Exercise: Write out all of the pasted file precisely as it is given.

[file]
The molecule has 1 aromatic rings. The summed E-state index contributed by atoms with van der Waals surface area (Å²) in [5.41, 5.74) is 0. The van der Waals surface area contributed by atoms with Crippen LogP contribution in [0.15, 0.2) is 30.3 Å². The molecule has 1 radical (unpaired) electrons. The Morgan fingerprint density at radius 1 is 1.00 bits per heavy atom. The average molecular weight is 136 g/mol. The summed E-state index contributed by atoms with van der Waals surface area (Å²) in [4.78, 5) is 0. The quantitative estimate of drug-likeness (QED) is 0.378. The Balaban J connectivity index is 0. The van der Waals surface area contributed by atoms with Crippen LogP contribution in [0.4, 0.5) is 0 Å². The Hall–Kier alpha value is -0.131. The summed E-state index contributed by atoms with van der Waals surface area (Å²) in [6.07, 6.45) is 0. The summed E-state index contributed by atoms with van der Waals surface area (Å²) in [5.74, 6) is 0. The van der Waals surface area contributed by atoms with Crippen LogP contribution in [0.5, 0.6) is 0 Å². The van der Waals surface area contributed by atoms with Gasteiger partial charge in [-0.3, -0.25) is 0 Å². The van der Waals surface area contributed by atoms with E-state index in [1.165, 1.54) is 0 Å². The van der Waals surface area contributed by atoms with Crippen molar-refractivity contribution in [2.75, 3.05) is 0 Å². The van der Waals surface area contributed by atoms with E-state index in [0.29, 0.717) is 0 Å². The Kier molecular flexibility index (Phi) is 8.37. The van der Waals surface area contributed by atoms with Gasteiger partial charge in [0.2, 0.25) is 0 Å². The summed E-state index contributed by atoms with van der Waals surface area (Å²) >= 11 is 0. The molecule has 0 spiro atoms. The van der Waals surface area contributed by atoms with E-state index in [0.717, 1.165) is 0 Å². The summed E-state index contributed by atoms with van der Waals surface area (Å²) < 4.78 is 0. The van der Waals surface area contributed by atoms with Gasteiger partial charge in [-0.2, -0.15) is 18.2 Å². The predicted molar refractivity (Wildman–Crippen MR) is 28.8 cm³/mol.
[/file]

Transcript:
The molecule has 1 aromatic rings. The summed E-state index contributed by atoms with van der Waals surface area (Å²) in [5.41, 5.74) is 0. The van der Waals surface area contributed by atoms with Crippen LogP contribution in [0.15, 0.2) is 30.3 Å². The molecule has 1 radical (unpaired) electrons. The Morgan fingerprint density at radius 1 is 1.00 bits per heavy atom. The average molecular weight is 136 g/mol. The summed E-state index contributed by atoms with van der Waals surface area (Å²) in [4.78, 5) is 0. The quantitative estimate of drug-likeness (QED) is 0.378. The Balaban J connectivity index is 0. The van der Waals surface area contributed by atoms with Crippen LogP contribution in [0.4, 0.5) is 0 Å². The Hall–Kier alpha value is -0.131. The summed E-state index contributed by atoms with van der Waals surface area (Å²) in [6.07, 6.45) is 0. The summed E-state index contributed by atoms with van der Waals surface area (Å²) in [5.74, 6) is 0. The van der Waals surface area contributed by atoms with Crippen LogP contribution in [0.5, 0.6) is 0 Å². The van der Waals surface area contributed by atoms with Gasteiger partial charge in [-0.3, -0.25) is 0 Å². The van der Waals surface area contributed by atoms with E-state index in [1.165, 1.54) is 0 Å². The van der Waals surface area contributed by atoms with Crippen molar-refractivity contribution in [2.75, 3.05) is 0 Å². The van der Waals surface area contributed by atoms with E-state index in [0.29, 0.717) is 0 Å². The Kier molecular flexibility index (Phi) is 8.37. The van der Waals surface area contributed by atoms with Gasteiger partial charge in [0.2, 0.25) is 0 Å². The summed E-state index contributed by atoms with van der Waals surface area (Å²) >= 11 is 0. The molecule has 0 spiro atoms. The van der Waals surface area contributed by atoms with E-state index in [0.717, 1.165) is 0 Å². The summed E-state index contributed by atoms with van der Waals surface area (Å²) < 4.78 is 0. The van der Waals surface area contributed by atoms with Gasteiger partial charge in [-0.2, -0.15) is 18.2 Å². The predicted molar refractivity (Wildman–Crippen MR) is 28.8 cm³/mol.